Brian Taylor

Project Brief

Brian Taylor was particularly fascinated by the study of human and animal forms. In 1998 Taylor was elected a Fellow member of the Society of Portrait Sculptors and made a Fellow of the Royal Society of British Sculptors. The following year Michele curated a retrospective exhibition for Brian.” She hired “The Gallery in Cork St”, and titled the show, “Sculpting from Life”. At The Society of Portrait Sculptors’ annual show the next month Brian Taylor’s achievement was recognised with the Jean Masson Davidson award.

Since Brian’s parting his workshop had fallen into disrepair, the roof was collapsing and the weather had free access. Bronzes and moulds were strewn around the rooms amidst the detritus of a long disused studio. Access was a big factor as to why things had got into such a sad state – two sets of narrow steps and a long passageway were big impediments to physically bringing his work back into the sunlight.

Working closely with Brian’s wife Michele Franklin our team from Artful extricated these valuable pieces and they were transported to our Canterbury workshop.


The initial plan was that the pieces should be restored and made ready for a forthcoming public exhibition in the grounds of Mycenae House, Greenwich.

Our first inspection showed that a lot of remedial work would be necessary as well as the requirement that each sculpture was suitably mounted to provide for stability in a public place, security against theft and accidental damage, and that at the same time any such bases or plinths would enhance and not detract from the magnificence of the pieces themselves.

Each piece was individually assessed and a staged plan of works evolved. At each stage progress against the plan was communicated to Michele so that she was always fully aware of any work being undertaken and, very importantly, could ensure that decisions and costs were kept under her control.

Some items needed only superficial restoration. The existing patina was carefully preserved as the pieces were cleaned and relaxed – we use cleaning agents and ‘Renaissance’ wax which was especially developed for this use by the British Museum Research Laboratory in the 1950s.

Other pieces required more serious intervention and areas of damaged patination were refinished to blend with the original colouration.

For me, Simon Warner, it was a privilege to work with such wonderful observed art.

During the process of restoration and repair, as I ran my hands over his works, I could feel the vitality of the pieces, their muscular structure, the marvellous quality of Brian’s sculpting translated into bronze.

After initial restoration was complete, each piece was again individually assessed for stability and, whilst in some cases the existing bases could be repaired and reused, in many cases complete new bases were required.

On some pieces no provision for fixing to a base had been made. A variety of fixing methods – welded flanges, drilling and tapping fixing points etc – was decided upon and these were then fabricated and attached so that the pieces and bases could be securely joined.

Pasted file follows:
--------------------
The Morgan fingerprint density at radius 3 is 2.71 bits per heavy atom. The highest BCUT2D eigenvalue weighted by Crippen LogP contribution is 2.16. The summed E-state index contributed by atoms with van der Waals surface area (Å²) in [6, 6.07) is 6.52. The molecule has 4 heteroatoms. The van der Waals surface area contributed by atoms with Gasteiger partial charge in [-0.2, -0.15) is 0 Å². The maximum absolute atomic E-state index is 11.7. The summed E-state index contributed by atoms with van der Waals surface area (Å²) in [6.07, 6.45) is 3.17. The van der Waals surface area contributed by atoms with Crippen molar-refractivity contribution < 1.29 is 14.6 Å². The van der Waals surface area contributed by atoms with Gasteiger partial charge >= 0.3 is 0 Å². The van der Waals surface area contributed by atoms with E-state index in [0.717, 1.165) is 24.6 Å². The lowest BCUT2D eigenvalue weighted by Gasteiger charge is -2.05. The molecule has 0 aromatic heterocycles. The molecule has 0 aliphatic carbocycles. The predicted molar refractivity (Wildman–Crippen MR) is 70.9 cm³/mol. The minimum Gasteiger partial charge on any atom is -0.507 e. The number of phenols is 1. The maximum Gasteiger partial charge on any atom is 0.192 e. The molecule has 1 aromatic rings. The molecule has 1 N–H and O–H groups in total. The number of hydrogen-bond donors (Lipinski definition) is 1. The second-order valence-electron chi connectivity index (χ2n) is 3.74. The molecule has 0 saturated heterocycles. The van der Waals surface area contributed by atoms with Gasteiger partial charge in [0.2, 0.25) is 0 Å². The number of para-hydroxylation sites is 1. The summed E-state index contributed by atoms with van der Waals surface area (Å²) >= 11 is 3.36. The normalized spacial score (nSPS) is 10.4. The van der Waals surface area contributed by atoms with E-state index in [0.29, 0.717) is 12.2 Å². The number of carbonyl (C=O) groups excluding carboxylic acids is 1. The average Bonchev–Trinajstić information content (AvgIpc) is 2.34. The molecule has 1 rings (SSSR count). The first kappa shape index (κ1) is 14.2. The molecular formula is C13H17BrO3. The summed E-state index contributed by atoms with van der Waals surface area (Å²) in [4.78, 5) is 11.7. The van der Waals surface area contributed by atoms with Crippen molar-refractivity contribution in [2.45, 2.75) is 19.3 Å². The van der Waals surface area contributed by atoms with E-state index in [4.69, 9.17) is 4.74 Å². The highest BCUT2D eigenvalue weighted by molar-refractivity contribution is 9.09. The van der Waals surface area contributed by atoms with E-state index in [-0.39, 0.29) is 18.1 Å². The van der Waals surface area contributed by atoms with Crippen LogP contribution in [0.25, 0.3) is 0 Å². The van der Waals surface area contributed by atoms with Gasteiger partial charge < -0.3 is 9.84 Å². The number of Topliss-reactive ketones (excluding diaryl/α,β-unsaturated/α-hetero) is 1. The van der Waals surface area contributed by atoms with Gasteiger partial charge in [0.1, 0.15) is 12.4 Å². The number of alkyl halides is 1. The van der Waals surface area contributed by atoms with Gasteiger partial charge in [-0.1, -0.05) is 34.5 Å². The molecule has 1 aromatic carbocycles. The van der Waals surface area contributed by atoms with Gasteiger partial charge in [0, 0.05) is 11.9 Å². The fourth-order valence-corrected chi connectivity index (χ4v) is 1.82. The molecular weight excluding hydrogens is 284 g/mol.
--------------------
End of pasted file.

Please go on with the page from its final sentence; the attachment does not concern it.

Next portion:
It was decided that for the purposes of the forthcoming exhibition all of the steel bases were to be finished in black wax. This hot-wax finish is applied in layers so that a durable slightly textured finish is achieved.

The finish is suitable for external display over a period of a few months and gradually develops its own character as people walk over it and scuff it with their footwear.

When we installed the exhibition it was possible to cover the steel bases with leaf mould and earth so that the sculptures could be displayed in a most life-like setting – as though they were an integral part of their surroundings and not planted upon it.

A hot-waxed finish such as we employed here can equally be utilised in more protected environments where, with regular gentle polishing, it achieves a rich lustrous sheen which especially compliments bronzes.

Artful’s experienced team of technicians transported and installed a large number of Brian’s sculptures first at Mycenae House and then subsequently at the Yehudi Menuhin School as well as both private and commercial establishments.

When the sculptures are not on display they are removed to our (Artful Logistics Ltd) storage facility in Canterbury, Kent. We provide a variety of storage solutions  – in this case the sculptures are stored in a CCTV and security protected container facility whilst the mould which were also removed from the studio are kept on racking in another.

This arrangement allows for items to be readily located, securely and properly stored, and permits cost efficient handling and transport between venues.

 “They’re not the cheapest but are the best! That’s because they are able to properly assess and price a job right at the beginning and hold to this throughout. As soon as I met Simon his reassuring manner filled me with the confidence that Artful had the experience to deal with the difficult work of transporting my late husband’s life size bronzes.

He took the time to explain in detail the machinery they had available to efficiently and safely manoeuvre Brian’s pieces, at the same time taking into consideration the poor condition of some of the bases. The ‘proof is in the pudding’; whilst watching the Artful team work together I felt completely reassured they had everything under control. They seemed unruffled by any obstacles that came their way and always had a solution to any difficulties. Their work is always up to a high and professional standard and very importantly: They’re all ‘people persons’, and so are great to work with. I highly recommend them”.

Michele Franklin